Saturday, August 25, 2012

Tomato stew - lots of it!


We went to the farmers' market this morning and bought half a bushel of fresh tomatoes, a basket of onions and some button mushrooms. The following pictures were taken with the Blackberry as we went along, and the write-up was done in between.

Garlic peeler, grating dish and brush
We had fresh garlic from our back yard and a big zucchini (marrow) from a neighbour. We figured we might as well add more veggies in the stew while we're about it and while everything is fresh! As for a recipe - I've been making this for so many years that there is no real recipe to follow, but I'll try to give an idea at the end of this post for those who want to try. We usually make smaller batches, though.


Started off with chopped onions, add the garlic and soften. Then we peeled and chopped the zucchini, adding to the mixture. Added the chopped mushrooms at a later stage.

We've been chopping and peeling and stirring for a good two hours! The house smelled lovely with the addition of thyme, freshly grated nutmeg, white and black pepper. We only added a small amount of sea salt, and I always add some sugar or Xylitol, which I've been using with success since all sweeteners had to be cut out due to the strict medical food restrictions. More tomatoes were sliced and added to the pot, until it was as full as you will see in a later picture.

We haven't done this in ages! Read: pre-Lyme Disease.

The stew is to be bottled and some to be frozen. Mason jars (canning jars) are wonderful to use for freezing anything from leftover soup to meat or sauces and gravies. We use the tomato stew as the base for everything: meat or pasta dishes and casseroles, soups and chili, lasagna or spinach stew.

The picture with empty wine bottle is just to show the scale of the stock pot. It holds something like 12 or 14 litres and was almost full but we had to leave room for bubbling. Use a good wooden spoon to stir, and if needed, put a lid on the pot to stop splatters, but leave room for evaporation.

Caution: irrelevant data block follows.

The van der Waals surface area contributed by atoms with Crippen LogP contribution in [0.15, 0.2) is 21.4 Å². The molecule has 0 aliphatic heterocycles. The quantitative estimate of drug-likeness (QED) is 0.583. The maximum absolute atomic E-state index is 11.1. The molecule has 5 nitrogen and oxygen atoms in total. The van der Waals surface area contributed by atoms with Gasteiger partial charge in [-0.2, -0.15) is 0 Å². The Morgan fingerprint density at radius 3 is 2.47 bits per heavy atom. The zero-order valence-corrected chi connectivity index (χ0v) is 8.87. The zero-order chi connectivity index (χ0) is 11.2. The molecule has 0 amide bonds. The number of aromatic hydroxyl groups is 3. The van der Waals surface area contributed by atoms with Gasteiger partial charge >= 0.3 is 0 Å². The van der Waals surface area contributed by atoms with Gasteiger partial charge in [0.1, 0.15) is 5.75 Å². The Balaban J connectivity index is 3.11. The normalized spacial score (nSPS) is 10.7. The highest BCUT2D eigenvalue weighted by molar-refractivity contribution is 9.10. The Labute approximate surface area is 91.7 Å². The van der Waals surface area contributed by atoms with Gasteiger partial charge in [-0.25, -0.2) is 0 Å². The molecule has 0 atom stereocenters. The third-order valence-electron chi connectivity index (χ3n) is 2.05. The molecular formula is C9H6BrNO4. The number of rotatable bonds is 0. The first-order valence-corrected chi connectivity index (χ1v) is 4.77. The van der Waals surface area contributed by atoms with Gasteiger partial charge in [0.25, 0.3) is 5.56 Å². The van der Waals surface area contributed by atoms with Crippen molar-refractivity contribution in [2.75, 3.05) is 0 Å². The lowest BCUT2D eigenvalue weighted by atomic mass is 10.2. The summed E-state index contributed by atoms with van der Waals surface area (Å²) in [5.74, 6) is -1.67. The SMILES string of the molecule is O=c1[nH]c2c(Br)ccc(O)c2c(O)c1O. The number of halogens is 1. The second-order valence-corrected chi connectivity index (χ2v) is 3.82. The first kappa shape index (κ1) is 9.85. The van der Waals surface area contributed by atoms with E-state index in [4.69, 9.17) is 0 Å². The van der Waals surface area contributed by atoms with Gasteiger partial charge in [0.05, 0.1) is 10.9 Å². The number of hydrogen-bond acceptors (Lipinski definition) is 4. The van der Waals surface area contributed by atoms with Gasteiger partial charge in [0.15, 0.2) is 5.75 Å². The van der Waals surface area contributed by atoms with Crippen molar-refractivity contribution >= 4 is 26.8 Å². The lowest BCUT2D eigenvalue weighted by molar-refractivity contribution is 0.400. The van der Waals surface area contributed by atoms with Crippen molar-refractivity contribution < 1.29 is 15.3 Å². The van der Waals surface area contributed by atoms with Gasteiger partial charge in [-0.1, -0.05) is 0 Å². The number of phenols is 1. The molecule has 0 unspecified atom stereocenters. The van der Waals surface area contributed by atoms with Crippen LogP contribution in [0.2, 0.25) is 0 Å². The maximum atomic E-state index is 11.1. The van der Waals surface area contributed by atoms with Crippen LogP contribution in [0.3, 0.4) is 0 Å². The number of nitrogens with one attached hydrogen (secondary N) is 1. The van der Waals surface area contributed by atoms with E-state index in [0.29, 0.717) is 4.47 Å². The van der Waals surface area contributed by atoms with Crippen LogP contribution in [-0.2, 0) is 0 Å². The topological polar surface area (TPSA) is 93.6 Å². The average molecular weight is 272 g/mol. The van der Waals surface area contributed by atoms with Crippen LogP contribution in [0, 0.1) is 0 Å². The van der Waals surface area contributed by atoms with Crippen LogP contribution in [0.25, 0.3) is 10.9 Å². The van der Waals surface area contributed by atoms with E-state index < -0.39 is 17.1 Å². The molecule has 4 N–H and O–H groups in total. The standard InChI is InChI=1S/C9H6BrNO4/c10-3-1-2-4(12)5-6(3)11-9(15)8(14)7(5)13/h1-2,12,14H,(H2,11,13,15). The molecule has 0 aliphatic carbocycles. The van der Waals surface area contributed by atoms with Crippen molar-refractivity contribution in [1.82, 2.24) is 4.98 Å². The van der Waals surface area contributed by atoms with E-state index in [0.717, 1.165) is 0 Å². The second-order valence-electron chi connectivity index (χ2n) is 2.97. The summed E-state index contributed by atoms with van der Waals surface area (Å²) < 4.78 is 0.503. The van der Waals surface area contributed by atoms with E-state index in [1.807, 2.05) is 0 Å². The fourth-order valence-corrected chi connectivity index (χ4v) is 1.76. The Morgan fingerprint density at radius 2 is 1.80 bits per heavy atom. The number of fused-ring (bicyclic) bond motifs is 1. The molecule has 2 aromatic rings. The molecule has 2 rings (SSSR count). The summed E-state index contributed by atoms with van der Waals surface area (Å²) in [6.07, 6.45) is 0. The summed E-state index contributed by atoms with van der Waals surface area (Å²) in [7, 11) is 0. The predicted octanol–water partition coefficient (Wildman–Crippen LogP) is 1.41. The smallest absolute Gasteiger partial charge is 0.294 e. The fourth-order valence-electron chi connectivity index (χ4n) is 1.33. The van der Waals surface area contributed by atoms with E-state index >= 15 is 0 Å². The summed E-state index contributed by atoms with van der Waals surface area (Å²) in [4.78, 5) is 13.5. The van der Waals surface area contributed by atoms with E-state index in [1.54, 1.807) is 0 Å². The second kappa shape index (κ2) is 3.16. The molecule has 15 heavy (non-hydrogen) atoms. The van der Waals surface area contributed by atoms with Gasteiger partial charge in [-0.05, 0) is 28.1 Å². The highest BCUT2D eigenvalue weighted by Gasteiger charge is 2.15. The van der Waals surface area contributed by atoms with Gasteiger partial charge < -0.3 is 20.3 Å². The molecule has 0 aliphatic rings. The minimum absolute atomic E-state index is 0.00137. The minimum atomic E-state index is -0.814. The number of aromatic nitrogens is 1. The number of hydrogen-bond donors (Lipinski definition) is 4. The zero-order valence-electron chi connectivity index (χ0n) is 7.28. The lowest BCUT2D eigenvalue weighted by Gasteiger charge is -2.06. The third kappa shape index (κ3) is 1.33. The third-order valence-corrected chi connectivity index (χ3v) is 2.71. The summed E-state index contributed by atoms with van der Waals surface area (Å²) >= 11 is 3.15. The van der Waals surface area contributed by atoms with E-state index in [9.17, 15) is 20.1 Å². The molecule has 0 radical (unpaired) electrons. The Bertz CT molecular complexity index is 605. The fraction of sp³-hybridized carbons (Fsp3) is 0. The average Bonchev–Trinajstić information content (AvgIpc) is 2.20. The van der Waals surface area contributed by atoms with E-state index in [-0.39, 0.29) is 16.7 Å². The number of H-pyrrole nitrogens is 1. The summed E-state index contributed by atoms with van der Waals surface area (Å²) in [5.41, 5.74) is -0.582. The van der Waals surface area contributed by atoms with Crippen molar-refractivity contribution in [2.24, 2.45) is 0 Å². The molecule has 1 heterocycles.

Other pics were taken during the whole process. Just a few are uploaded here.


Tasted the flavour and adjusted, although we always add flavouring later, depending on how we use the sauce in dishes. Scooped out batches into a smaller bowl and used an immersion blender to create a thick sauce before bottling.

We bottled 30 small jars of 250 ml (1 cup) as well as 5 larger jars of the sauce. What a joy to have for winter! For labels, I just printed some simple labels with our names and the month and year, as well as what to use the sauce for.

Fruit of our labour! Lots of jars of sauce
Best is knowing what is in the sauce, without any extra chemicals.

RECIPE FOR TOMATO STEW 
The basic stew just asks for onions and tomatoes. If possible, use Romano tomatoes since I find they have more flesh. 
  • Slice 3-4 medium sized onions and fry to soft and yellow in a bit of coconut oil, butter or olive oil
  • Slice fresh tomatoes and add to the onions until the mixture is more red than white, about 2 pounds (1 kg)
  • Add some fresh garlic if you like
  • Add salt, black pepper and a little bit of sugar / sweetener
  • Add herbs of your liking. We add nutmeg, thyme, rosemary. 
  • Stir and keep cooking until the stew thickens
  • Scoop into jars, baggies or bottles and freeze or keep in the fridge
 Additional ingredients or preparation:
Use the sauce as is or use a food processor or wand to create a smoother sauce before bottling.
Add any other sort of veggies you might have during the cooking process, like mushrooms, Swiss Chard, spinach, celery, etc. Fresh or dried herbs like basil might be added to some batches and label accordingly.

Have fun and hand out or take along as hostess gifts. 

Jam Hands

1 comment:

Ali @ JamHands.net said...

Thank you so much for linking up last week at Recipe Sharing Monday. The new link party is now up and I'd love it if you joined us again. Have a great week!

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